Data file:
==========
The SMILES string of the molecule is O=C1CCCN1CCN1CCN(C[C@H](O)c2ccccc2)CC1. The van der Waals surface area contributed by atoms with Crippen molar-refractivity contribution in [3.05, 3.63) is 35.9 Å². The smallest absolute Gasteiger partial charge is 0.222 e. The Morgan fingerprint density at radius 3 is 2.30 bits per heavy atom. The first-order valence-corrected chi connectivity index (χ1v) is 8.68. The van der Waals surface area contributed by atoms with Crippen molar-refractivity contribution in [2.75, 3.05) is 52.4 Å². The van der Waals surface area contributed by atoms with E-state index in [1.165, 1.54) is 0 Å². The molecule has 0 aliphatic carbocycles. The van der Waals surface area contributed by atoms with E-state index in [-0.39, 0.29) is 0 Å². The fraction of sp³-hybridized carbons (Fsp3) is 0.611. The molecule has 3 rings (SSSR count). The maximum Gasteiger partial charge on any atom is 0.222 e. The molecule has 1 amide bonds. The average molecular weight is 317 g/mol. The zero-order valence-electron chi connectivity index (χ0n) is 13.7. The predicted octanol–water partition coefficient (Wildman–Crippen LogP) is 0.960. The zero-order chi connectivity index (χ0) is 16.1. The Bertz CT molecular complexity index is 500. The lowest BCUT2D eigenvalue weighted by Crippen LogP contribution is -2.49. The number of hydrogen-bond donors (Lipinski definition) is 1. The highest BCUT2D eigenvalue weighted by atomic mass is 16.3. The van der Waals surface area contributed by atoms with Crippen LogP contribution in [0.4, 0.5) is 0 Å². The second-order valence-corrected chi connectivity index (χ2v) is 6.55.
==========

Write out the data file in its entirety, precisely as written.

The SMILES string of the molecule is O=C1CCCN1CCN1CCN(C[C@H](O)c2ccccc2)CC1. The van der Waals surface area contributed by atoms with Crippen molar-refractivity contribution in [3.05, 3.63) is 35.9 Å². The smallest absolute Gasteiger partial charge is 0.222 e. The Morgan fingerprint density at radius 3 is 2.30 bits per heavy atom. The first-order valence-corrected chi connectivity index (χ1v) is 8.68. The van der Waals surface area contributed by atoms with Crippen molar-refractivity contribution in [2.75, 3.05) is 52.4 Å². The van der Waals surface area contributed by atoms with E-state index in [1.165, 1.54) is 0 Å². The molecule has 0 aliphatic carbocycles. The van der Waals surface area contributed by atoms with E-state index in [-0.39, 0.29) is 0 Å². The fraction of sp³-hybridized carbons (Fsp3) is 0.611. The molecule has 3 rings (SSSR count). The maximum Gasteiger partial charge on any atom is 0.222 e. The molecule has 1 amide bonds. The average molecular weight is 317 g/mol. The zero-order valence-electron chi connectivity index (χ0n) is 13.7. The predicted octanol–water partition coefficient (Wildman–Crippen LogP) is 0.960. The zero-order chi connectivity index (χ0) is 16.1. The Bertz CT molecular complexity index is 500. The lowest BCUT2D eigenvalue weighted by Crippen LogP contribution is -2.49. The number of hydrogen-bond donors (Lipinski definition) is 1. The highest BCUT2D eigenvalue weighted by atomic mass is 16.3. The van der Waals surface area contributed by atoms with Crippen LogP contribution in [0.4, 0.5) is 0 Å². The second-order valence-corrected chi connectivity index (χ2v) is 6.55.